comments on problem-issue-statement-02

Pekka Savola pekkas at
Mon Aug 11 15:39:24 CEST 2003


Below are a few comments I scribbled up when reading the problem statement
draft.  I didn't go at it in a lot detail, though.  In general, I think
the document is in a pretty good condition.  I've about 3 more substantial 
issues some of which may be worth discussing, and a few more editorial 
ones.  All of them should be easily fixable.



==> general note: there are a few words used in the document that break at
least one principle we've found out, that is, not friendly for non-native
speakers.  At least "stratification", "exacerbate", "cross-pollinating",
"ossification", and "Shibboleth".  Personally I've pretty good idea of 
these, but I always flinch when I see too fancy words used, and I think at 
least these are a symptom of that :-)


   o  The IETF needs to avoid focusing on a too-narrow scope of
      technology because this would be likely to blinker the IETF's view
      of 'the good of the Internet', and will harm the long-term goal of
      making the Internet useful to the greatest number stakeholders;
      this argues for allowing a relatively wide range of topics to be
      worked on in the IETF - cross-fertilization has always been one of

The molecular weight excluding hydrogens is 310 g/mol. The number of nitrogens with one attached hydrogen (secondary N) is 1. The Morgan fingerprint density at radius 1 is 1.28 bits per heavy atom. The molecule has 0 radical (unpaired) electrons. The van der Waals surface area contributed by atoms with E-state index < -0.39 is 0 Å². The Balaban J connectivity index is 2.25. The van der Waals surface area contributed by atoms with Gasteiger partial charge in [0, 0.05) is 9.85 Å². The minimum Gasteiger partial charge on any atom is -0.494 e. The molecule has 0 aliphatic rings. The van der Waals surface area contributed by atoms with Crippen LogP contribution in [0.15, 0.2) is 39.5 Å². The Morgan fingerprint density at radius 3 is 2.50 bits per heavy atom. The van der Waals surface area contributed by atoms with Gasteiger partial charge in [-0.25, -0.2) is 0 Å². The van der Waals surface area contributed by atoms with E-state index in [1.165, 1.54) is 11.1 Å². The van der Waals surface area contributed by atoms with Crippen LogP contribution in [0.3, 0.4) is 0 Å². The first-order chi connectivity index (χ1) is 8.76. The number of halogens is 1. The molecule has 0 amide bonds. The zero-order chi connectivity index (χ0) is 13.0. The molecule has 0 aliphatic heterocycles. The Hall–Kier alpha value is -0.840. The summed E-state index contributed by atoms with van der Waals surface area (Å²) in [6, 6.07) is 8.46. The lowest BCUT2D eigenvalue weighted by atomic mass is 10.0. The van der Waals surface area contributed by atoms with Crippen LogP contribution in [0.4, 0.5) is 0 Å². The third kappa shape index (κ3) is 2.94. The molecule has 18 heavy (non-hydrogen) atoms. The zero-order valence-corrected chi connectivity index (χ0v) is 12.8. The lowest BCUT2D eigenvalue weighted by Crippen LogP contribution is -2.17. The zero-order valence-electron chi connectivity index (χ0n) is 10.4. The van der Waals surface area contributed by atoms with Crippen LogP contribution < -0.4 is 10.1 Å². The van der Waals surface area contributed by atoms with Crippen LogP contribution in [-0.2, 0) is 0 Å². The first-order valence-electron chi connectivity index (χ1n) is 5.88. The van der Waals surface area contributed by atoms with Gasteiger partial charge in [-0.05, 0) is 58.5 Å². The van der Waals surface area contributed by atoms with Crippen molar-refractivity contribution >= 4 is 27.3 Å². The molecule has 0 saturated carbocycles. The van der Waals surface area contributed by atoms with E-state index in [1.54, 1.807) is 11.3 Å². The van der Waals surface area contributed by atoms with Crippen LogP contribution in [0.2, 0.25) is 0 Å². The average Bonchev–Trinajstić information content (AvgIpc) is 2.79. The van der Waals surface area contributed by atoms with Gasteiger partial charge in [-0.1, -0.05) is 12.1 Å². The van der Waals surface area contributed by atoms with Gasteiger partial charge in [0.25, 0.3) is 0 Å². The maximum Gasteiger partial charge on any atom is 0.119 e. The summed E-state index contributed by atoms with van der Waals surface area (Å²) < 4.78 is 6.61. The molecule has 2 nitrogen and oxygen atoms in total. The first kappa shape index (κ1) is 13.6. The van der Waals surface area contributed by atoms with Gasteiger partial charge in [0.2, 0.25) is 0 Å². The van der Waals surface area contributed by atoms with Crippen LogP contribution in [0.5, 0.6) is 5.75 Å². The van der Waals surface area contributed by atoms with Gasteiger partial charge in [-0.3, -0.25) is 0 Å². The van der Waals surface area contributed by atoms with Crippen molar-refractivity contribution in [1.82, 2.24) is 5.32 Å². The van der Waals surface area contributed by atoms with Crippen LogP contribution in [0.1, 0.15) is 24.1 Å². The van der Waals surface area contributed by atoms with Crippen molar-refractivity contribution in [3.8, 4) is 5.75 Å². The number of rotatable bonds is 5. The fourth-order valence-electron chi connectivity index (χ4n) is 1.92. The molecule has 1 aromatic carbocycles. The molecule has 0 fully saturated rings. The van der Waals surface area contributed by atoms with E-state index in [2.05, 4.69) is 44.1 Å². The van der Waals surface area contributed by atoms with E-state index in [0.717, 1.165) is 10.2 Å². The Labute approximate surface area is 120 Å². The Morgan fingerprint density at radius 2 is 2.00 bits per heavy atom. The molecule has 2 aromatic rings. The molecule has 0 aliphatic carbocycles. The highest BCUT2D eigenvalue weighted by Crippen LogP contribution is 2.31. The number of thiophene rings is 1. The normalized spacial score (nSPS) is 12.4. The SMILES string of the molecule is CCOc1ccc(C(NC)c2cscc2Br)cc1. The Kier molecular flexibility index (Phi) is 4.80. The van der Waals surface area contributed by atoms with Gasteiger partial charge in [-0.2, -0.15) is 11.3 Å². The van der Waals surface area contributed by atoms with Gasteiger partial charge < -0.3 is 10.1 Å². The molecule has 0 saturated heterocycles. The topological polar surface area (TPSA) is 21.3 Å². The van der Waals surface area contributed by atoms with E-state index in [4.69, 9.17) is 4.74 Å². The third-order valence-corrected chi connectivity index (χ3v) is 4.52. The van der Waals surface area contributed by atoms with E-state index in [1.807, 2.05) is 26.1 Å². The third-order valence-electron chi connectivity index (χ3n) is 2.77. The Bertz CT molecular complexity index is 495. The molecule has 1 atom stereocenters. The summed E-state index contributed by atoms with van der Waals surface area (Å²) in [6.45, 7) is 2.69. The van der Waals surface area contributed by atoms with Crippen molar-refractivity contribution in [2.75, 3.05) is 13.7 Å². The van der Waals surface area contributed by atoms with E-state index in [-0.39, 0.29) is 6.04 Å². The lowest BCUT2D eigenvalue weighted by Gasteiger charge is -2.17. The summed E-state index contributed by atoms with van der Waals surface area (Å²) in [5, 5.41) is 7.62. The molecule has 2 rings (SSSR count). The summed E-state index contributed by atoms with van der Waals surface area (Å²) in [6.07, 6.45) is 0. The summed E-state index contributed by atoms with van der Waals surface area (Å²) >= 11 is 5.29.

the IETF's strengths.

==> I think the two-three last lines miss the point completely, or I have 
an entirely different view of "cross-fertilization".  I do not think 
cross-fertilization automatically happens if we allow a wide range of 
topics to be worked at here.  Rather, it will only happen if people have 
the will and the energy to spend looking at and helping the other working 
groups by implanting clue there.

How should this text be edited?  Good question, either it can be fixed up 
slightly or revised at more length.  Thoughts?


2.6.6 Concentration of Influence in Too Few Hands
   Until the last couple of years, successive IETF Nominating Committees
   have chosen to give heavy weighting to continuity of IESG and IAB
   membership. Thus, the IETF appeared to have created an affinity group
   system which tended to re-select the same leaders from a limited pool
   of people who had proved competent and committed in the past.

==> I think there is a potential issue in how the NOMCOM goes about it's 
business (the approach has obvious advantages too, of course).  That is, 
providing feedback to NOMCOM is very difficult except about current IESG 
members (whose performance is more or less visiable and known after 2 
years, and who usually agree to continue to serve if necessary), and some 
outstanding new candidates.  People might have a *lot* of feedback to give 
about non-IESG candidates if it was known that those persons have agreed 
to become nominated.  

That way, it may be very difficult to get on at the same level of feedback
than the current members, and it seems to me that if the current members
are willing to continue and haven't done a bad job of it, the process also 
favors their re-instalment pretty well.

But this is both a bug and a feature..


   o  Working Groups can potentially be hijacked by sectional interests
      to the detriment of the IETF's mission.

==> I'm not sure what this point is trying to say, in particular regarding
"sectional interests".  That there are a number of separate, tightly